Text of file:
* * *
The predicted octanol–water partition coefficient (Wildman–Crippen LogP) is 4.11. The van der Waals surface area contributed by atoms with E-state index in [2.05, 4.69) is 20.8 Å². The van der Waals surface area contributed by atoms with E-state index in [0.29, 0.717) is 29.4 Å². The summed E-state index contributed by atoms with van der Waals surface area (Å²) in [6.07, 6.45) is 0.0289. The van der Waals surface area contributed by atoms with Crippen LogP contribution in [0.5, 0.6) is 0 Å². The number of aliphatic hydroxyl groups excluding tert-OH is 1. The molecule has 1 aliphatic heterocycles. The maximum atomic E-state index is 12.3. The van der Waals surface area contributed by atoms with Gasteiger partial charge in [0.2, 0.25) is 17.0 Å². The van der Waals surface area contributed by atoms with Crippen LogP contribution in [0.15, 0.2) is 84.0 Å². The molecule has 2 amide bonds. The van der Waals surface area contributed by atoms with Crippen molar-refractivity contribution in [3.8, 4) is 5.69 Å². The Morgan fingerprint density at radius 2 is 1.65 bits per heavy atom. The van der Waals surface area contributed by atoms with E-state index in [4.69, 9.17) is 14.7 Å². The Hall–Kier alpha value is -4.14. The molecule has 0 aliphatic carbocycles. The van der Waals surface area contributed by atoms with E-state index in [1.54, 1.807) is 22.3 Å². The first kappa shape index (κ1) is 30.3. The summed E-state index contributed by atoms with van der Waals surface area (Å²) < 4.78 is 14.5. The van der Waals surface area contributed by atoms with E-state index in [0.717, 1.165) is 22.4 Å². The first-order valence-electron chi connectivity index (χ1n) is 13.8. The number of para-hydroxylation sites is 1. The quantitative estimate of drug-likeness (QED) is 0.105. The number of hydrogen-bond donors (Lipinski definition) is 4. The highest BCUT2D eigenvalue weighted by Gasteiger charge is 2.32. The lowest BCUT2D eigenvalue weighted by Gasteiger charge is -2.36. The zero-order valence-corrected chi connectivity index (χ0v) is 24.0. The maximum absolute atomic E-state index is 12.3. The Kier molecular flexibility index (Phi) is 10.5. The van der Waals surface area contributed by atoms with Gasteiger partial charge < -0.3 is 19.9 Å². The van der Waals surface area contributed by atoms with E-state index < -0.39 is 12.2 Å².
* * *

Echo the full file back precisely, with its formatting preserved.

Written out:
The predicted octanol–water partition coefficient (Wildman–Crippen LogP) is 4.11. The van der Waals surface area contributed by atoms with E-state index in [2.05, 4.69) is 20.8 Å². The van der Waals surface area contributed by atoms with E-state index in [0.29, 0.717) is 29.4 Å². The summed E-state index contributed by atoms with van der Waals surface area (Å²) in [6.07, 6.45) is 0.0289. The van der Waals surface area contributed by atoms with Crippen LogP contribution in [0.5, 0.6) is 0 Å². The number of aliphatic hydroxyl groups excluding tert-OH is 1. The molecule has 1 aliphatic heterocycles. The maximum atomic E-state index is 12.3. The van der Waals surface area contributed by atoms with Gasteiger partial charge in [0.2, 0.25) is 17.0 Å². The van der Waals surface area contributed by atoms with Crippen LogP contribution in [0.15, 0.2) is 84.0 Å². The molecule has 2 amide bonds. The van der Waals surface area contributed by atoms with Crippen molar-refractivity contribution in [3.8, 4) is 5.69 Å². The Morgan fingerprint density at radius 2 is 1.65 bits per heavy atom. The van der Waals surface area contributed by atoms with E-state index in [4.69, 9.17) is 14.7 Å². The Hall–Kier alpha value is -4.14. The molecule has 0 aliphatic carbocycles. The van der Waals surface area contributed by atoms with E-state index in [1.54, 1.807) is 22.3 Å². The first kappa shape index (κ1) is 30.3. The summed E-state index contributed by atoms with van der Waals surface area (Å²) < 4.78 is 14.5. The van der Waals surface area contributed by atoms with E-state index in [0.717, 1.165) is 22.4 Å². The first-order valence-electron chi connectivity index (χ1n) is 13.8. The number of para-hydroxylation sites is 1. The quantitative estimate of drug-likeness (QED) is 0.105. The number of hydrogen-bond donors (Lipinski definition) is 4. The highest BCUT2D eigenvalue weighted by Gasteiger charge is 2.32. The lowest BCUT2D eigenvalue weighted by Gasteiger charge is -2.36. The zero-order valence-corrected chi connectivity index (χ0v) is 24.0. The maximum absolute atomic E-state index is 12.3. The Kier molecular flexibility index (Phi) is 10.5. The van der Waals surface area contributed by atoms with Gasteiger partial charge < -0.3 is 19.9 Å². The van der Waals surface area contributed by atoms with E-state index < -0.39 is 12.2 Å².